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Culture

YIDDISH IN THE PARK

Some people run away to the Hamptons or to the Jersey shore to escape the hazy, hot, humid summers typical of New York City. But those of us who stick around these concrete islands enjoy a number of seasonal benefits, not the least of which are the free outdoor concerts that dot the city’s public spaces and parks.

Head to Lincoln Center’s Damrosch Park next week for Yiddishfest 2006: With Heart and Soul (Mit harts un neshame), a concert in mamaloshn featuring an impressive line-up of Yiddish musicians. The bill includes Claire Barry of the legendary Barry Sisters, who sings in Yiddish, Russian, Hebrew and English. Barry was one of the first American Jewish artists to sing in Yiddish in the former Soviet Union, and, at the request of the Israeli government, she performed for Israeli troops during the Yom Kippur War. Also on the program are The Three Yiddish Divas — Joanne Borts, Adrienne Cooper and Theresa Tova. The acclaimed performers, who are leading names in contemporary Yiddish music, blend their multilingual repertoire in the newly-formed Yiddish group.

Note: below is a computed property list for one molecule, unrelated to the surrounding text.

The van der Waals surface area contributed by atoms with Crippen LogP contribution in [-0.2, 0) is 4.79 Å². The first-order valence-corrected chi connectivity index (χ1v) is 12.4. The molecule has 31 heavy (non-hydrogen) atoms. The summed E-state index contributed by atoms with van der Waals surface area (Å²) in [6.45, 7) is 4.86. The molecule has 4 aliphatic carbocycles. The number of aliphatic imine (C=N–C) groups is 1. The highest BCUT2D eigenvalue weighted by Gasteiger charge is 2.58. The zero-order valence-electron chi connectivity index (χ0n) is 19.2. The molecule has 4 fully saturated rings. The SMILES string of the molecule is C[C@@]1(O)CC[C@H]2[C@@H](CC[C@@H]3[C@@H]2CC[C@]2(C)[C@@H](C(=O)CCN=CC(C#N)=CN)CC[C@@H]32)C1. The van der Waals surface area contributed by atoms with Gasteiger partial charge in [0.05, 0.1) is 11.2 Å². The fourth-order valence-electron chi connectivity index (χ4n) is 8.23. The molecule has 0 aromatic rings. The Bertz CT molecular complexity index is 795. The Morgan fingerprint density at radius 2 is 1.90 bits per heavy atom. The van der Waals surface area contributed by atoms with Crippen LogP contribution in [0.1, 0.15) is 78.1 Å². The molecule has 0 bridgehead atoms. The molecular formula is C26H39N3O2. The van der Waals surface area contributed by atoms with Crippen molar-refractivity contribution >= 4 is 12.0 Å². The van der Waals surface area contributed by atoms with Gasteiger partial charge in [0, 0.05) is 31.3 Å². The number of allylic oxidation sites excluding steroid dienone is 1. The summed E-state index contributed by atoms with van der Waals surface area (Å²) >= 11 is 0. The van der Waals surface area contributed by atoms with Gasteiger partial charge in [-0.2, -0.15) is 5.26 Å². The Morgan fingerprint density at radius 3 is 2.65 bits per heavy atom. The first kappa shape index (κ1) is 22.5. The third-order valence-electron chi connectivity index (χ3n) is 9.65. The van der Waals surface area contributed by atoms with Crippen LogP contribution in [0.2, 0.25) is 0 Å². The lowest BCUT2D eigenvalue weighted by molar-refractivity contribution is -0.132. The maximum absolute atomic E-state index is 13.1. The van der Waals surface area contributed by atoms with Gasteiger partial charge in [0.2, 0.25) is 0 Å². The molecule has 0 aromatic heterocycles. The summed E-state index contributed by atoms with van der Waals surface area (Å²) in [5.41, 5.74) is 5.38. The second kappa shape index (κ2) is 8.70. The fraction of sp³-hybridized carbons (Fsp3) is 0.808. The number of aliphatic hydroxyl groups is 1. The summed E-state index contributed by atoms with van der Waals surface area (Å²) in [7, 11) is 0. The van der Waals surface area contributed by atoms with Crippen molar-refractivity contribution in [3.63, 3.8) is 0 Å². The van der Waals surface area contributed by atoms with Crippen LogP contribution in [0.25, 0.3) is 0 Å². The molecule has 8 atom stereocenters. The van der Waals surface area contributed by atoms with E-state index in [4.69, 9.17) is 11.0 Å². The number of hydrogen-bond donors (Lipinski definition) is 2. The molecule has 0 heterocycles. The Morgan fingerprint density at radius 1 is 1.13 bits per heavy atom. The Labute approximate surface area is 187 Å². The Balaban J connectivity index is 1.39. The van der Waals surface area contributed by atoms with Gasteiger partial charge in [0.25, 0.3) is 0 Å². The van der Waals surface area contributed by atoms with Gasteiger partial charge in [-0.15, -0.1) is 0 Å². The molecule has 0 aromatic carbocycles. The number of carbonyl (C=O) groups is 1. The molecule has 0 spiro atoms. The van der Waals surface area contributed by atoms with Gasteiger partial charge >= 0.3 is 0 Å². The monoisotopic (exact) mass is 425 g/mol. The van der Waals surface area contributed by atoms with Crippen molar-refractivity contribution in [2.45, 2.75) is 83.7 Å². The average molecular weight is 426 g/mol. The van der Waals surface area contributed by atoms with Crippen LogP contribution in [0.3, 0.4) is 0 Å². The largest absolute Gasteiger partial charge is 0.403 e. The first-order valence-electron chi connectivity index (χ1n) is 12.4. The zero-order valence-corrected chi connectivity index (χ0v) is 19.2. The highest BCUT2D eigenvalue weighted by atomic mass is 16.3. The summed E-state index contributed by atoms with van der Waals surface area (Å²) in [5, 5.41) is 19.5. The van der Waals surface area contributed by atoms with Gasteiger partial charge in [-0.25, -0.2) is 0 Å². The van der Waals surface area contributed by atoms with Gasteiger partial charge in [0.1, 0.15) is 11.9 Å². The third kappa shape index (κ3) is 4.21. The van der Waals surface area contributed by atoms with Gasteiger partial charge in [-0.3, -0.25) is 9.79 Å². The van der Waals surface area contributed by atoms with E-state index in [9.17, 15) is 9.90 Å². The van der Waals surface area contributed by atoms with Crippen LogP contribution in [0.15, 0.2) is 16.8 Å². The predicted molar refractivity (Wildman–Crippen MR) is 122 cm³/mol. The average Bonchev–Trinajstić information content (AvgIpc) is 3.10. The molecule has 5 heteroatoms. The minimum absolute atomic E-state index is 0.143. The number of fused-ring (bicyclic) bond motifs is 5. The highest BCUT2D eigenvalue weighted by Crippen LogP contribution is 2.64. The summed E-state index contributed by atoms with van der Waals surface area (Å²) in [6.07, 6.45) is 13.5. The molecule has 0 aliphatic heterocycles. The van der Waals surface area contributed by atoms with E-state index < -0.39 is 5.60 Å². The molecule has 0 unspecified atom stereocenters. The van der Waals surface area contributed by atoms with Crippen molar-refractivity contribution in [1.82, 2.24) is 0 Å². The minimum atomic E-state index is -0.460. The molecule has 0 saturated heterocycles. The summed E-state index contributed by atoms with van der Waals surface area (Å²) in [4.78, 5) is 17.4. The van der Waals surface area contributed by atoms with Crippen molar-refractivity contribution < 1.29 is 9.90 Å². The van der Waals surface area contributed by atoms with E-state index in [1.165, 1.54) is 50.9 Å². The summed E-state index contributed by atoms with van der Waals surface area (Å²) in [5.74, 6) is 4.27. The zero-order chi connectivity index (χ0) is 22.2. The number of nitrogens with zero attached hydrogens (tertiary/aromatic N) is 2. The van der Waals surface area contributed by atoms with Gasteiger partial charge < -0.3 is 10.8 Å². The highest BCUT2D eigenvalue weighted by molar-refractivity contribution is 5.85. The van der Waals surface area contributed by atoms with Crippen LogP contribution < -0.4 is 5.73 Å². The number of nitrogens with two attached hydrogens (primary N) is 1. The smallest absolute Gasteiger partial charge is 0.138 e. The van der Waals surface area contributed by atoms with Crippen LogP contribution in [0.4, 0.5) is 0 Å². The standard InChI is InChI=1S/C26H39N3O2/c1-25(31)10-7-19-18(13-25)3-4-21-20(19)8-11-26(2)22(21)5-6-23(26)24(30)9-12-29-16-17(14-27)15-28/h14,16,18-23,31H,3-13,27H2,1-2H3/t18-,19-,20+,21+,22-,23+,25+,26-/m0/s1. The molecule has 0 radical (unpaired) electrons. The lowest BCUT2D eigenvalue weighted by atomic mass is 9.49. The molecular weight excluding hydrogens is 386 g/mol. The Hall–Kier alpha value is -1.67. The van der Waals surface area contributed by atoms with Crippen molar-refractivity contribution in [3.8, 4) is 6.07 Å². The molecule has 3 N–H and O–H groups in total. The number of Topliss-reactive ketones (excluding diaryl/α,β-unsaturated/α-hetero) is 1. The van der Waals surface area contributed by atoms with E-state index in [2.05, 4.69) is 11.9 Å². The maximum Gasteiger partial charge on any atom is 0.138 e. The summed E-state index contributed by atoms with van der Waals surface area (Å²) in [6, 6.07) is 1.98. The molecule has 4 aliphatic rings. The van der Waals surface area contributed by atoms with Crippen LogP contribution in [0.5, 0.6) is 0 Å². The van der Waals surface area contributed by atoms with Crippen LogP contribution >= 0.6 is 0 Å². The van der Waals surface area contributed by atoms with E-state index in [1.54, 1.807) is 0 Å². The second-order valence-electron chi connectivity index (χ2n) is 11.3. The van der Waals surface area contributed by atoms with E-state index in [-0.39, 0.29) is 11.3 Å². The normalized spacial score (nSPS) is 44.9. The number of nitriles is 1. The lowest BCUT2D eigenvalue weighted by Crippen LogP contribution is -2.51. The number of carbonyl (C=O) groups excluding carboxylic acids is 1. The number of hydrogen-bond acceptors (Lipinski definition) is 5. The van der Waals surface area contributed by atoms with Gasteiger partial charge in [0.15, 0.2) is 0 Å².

Other highlights include Mitch Smolkin, a 27-year-old klezmer/Yiddish impresario who performs classic Yiddish songs, and the Maxwell Street Klezmer Band, which plays upbeat dance music, folk songs, theater medleys and popular Yiddish tunes from the 1930s through the ’50s.

The concert is presented by the Workmen’s Circle/Arbeter Ring, which has hosted free public Yiddish concerts since 1969.

Lincoln Center, Damrosch Park, 62nd St. near Amsterdam Ave.; July 13, 7 p.m.; free. (212-889-6800)

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